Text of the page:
Geopolitics

Was A French Military Chaplain In Afghanistan A Raging Islamophobe?

Upon returning from Afghanistan, French Army Chaplain Julien de Pommerol accused the military of bending to Islamic pressures and "babouche-licking." Some accuse him of Islamophobia, others applaud his candor.

French forces and Afghan National Army soldiers inaugurate a new bridge in Kapisa (isafmedia)
French forces and Afghan National Army soldiers inaugurate a new bridge in Kapisa (isafmedia)
Nathalie Guibert and Stéphanie Le Bars

Every year, the chief of the French army addresses the young officers graduating from the prestigious Saint-Cyr military academy. But this year, there was a break with tradition. General Elrick Irastroza did not just give the standard talk on rules of command: he reminded his audience of Article 1 of the Constitution, which establishes France's prized secularism, or "laïcité", and freedom of belief.

His comments on the Constitution were hardly a casual choice. He was making reference to the poisonous issue of Benoit Julien de Pommerol, a controversial military chaplain stationed last year in Afghanistan.

Last summer, after a tour of duty in Afghanistan, Pommerol wrote an end-of-mission report denouncing the French army's "deference" to and "almost servile fear" of Islam. He went on to accuse the army of "babouche-licking." Less than a year later, the chaplain is adamant: "It's not charitable to keep scandals under wraps."

In his report, Julien cites several examples of what he sees as deviances: female soldiers wearing the veil, building mosques "with French taxpayers' money," and preparing an end-of-Ramadan feast for Afghans.

Strikes chord with some soldiers

The "Pommerol report" should have remained a secret. Instead, it was published on the Internet, sparking extreme reactions among growing tensions towards Islam in France. Many Catholic soldiers rejected the report. For others, however, the chaplain's words seem to have struck a cord.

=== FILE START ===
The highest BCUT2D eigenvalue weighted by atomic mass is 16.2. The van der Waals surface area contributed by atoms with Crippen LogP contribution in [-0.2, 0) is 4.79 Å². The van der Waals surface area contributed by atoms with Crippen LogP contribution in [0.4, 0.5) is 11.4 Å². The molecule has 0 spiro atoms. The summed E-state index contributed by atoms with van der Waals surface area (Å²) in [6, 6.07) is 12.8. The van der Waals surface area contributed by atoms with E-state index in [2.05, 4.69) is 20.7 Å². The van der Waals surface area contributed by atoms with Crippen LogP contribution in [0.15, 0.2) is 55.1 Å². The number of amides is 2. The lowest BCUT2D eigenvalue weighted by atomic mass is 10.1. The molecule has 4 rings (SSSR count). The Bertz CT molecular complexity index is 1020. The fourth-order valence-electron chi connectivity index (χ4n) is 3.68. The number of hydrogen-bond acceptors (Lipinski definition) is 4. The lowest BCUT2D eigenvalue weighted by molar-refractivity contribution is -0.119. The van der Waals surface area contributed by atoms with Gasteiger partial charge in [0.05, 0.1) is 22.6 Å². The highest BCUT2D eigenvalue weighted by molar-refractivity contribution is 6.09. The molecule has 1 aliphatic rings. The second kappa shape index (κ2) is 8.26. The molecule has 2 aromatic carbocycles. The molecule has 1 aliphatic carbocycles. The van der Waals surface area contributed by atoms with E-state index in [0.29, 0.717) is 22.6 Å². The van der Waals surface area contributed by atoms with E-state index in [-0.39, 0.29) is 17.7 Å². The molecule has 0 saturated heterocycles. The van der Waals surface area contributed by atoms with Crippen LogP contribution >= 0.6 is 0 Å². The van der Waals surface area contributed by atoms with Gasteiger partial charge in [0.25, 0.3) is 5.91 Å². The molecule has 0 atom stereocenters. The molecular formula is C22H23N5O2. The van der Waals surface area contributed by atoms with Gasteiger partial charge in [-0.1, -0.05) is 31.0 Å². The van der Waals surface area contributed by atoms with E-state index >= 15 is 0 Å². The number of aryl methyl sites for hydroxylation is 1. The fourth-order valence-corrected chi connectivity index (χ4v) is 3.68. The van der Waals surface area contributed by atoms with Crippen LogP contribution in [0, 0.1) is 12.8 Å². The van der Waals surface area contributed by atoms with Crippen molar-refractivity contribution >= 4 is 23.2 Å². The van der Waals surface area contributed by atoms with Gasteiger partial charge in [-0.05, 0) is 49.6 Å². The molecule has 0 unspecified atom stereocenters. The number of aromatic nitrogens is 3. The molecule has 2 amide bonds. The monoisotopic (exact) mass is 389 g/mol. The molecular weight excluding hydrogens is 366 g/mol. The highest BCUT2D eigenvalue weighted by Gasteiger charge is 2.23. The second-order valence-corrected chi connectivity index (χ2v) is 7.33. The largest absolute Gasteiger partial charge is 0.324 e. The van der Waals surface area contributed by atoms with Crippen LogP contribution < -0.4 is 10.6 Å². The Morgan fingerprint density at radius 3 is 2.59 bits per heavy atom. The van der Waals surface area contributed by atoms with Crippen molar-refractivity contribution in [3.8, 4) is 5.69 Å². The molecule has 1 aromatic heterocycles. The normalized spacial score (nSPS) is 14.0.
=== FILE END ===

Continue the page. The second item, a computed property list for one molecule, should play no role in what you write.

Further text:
"I don't think we can speak of Islamophobia, but if this report was exploited, that means it fits with national sensitivities that can be referred to as anti-Islamic," admits Luc Ravel, a military bishop. He believes the chaplain's report to be "troubling in form," "violent, excessive and obsessive." But he refuses to judge its meaning, and questions the nature of the reported facts. "Were these misinterpreted acts of respect or orders of submission?"

"There are no other instructions to be given other than the texts that guarantee secularism," said the chief of the French armed forces. "Then it's a matter courtesy, common sense and education to respect other people's religion." The army admitted a "mistake," regarding the order given to a female soldier to cover her head, but denied Pommerol's other accusations.

French Foreign Minister Gerard Longuet called the report "exaggerated or vague," saying the French army has been trying to "earn acceptance by respecting local customs." That a soldier was asked to cover her head was "in no way a general rule of behavior (…) but a specific decision made in a specific operational context." The context, in this case, was a joint mission with the Afghan army.

In September, Julien will become the military chaplain in the French Antilles. "This is not a punishment," according to Longuet's entourage.

Photo credit - Isafmedia

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